Indicted on new charges of forgery

Last updated: March 12. 2014 3:18PM - 2311 Views
By Megan Kennedy mkennedy@civitasmedia.com



Former Gratis Fiscal Officer Serrer Phillips testified during a sentence modification hearing Tuesday, March 4. Preble County Common Pleas Court Judge David Abruzzo modified her sentence to serve the remaining 87 days in jail, in intermittent confinement. When first convicted, Serrer served three days in jail before pleading for her release to breastfeed. She will serve her 87 days in 10-day increments with five days in between.
Former Gratis Fiscal Officer Serrer Phillips testified during a sentence modification hearing Tuesday, March 4. Preble County Common Pleas Court Judge David Abruzzo modified her sentence to serve the remaining 87 days in jail, in intermittent confinement. When first convicted, Serrer served three days in jail before pleading for her release to breastfeed. She will serve her 87 days in 10-day increments with five days in between.
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Serrer Phillips, former fiscal officer for the Village of Gratis, went before Judge David Abruzzo on Tuesday, March 4, asking for a modification of the 90-day sentence she was given for theft in office.


Phillips, accompanied by her attorney, claimed motherhood was her main priority, and that she should be present in her three children’s lives, as they depend on her for “everyday function,” said her husband, Dusty Phillips.


Dusty Phillips, an engineer in Montgomery County is the “breadwinner” of the family, providing the sole income for the Phillips household, and because of this primary income, the family is unable to afford childcare.


When asked why she should avoid jail, Serrer Phillips said, “I have three children. I want to pay my family back. And my husband works full-time and I’m the full-time caregiver for our four-year old daughter, three-year-old daughter, and seven-month-old daughter.”


Eric Marit, Assistant Prosecutor, said of Serrer Phillips, “In the State’s judgement, this defendant needs to set fourth something that’s an extraordinary change of circumstances to make a punishment, that this court found just and adequate just a few months ago, to be somehow different today … In fact, she has done nothing other than what this court has ordered her to do … Now the defendant comes to you with an open check book, asserting that she’s willing to purchase her sentence modification by paying full restitution of the imposed amount. Her desire to immediately pay that restitution should not support modification of her sentence, anymore than a thief returning a stolen car, or a defendant returning stolen jewelery.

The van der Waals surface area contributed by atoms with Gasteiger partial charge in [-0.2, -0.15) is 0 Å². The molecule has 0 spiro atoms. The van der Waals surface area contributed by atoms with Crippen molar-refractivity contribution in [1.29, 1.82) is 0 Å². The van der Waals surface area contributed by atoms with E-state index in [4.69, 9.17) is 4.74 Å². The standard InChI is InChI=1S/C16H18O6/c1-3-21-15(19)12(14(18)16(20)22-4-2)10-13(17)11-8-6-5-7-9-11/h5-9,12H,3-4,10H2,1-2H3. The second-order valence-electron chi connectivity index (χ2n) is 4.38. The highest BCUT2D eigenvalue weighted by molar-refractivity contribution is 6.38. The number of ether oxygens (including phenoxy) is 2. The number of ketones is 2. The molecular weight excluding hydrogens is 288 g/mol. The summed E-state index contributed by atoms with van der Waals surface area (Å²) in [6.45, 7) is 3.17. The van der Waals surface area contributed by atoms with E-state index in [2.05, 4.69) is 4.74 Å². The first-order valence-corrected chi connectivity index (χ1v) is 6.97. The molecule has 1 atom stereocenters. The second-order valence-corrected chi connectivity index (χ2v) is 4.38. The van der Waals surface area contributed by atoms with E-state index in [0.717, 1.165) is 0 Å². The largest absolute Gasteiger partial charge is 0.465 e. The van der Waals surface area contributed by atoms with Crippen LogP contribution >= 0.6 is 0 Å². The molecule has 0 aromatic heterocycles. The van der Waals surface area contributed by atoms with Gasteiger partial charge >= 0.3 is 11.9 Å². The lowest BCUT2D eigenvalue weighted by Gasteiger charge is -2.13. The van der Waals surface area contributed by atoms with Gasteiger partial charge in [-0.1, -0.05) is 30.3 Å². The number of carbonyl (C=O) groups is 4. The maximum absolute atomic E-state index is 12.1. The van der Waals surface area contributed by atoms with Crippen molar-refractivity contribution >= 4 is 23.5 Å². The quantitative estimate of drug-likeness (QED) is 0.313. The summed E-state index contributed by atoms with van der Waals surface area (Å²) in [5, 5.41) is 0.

“The money she’s repaying is money she stole. She enriched herself at the expense of one of the county’s poorest villages over a period of two and a half years without so much as an apology. She now expects some consideration when she repays something to which she was not entitled to in the first place. The defendant’s attempts to buy her way out of this court’s sentence is insulting,” said Marit.


Marit asked Serrer Phillips whether she had apologized to the Village of Gratis for her crimes, what he claims to be the most basic form of remorse.


“I’m looking for anything that’s different than a couple of months ago or that she’s done to give this court any reason to justify modification of this sentence. And even the most basic thing as an apology would be something,” Marit said.


Serrer Phillips acted as the Gratis Fiscal Officer from 2008 to 2010, in which time, Serrer Phillips was responsible for monitoring payments to the Village. However, cash transactions were never deposited into the Village’s bank account, and instead went into the pockets of Serrer Phillips. Roughly $44,900 found its way into the pockets of Serrer.


Paying restitution and serving court-ordered community service is “nothing more than what this Court has already told [Serrer Phillips] to do, other than speeding up the process,” said Marit.


Serrer Phillips stated, in the past, at times when Serrer was working, a relative was able to watch over the children, however this is no longer the case. Due to an “elderly” mother, the Phillipses claim to have run out of options for caring for their children, and thus Serrer should avoid serving in jail.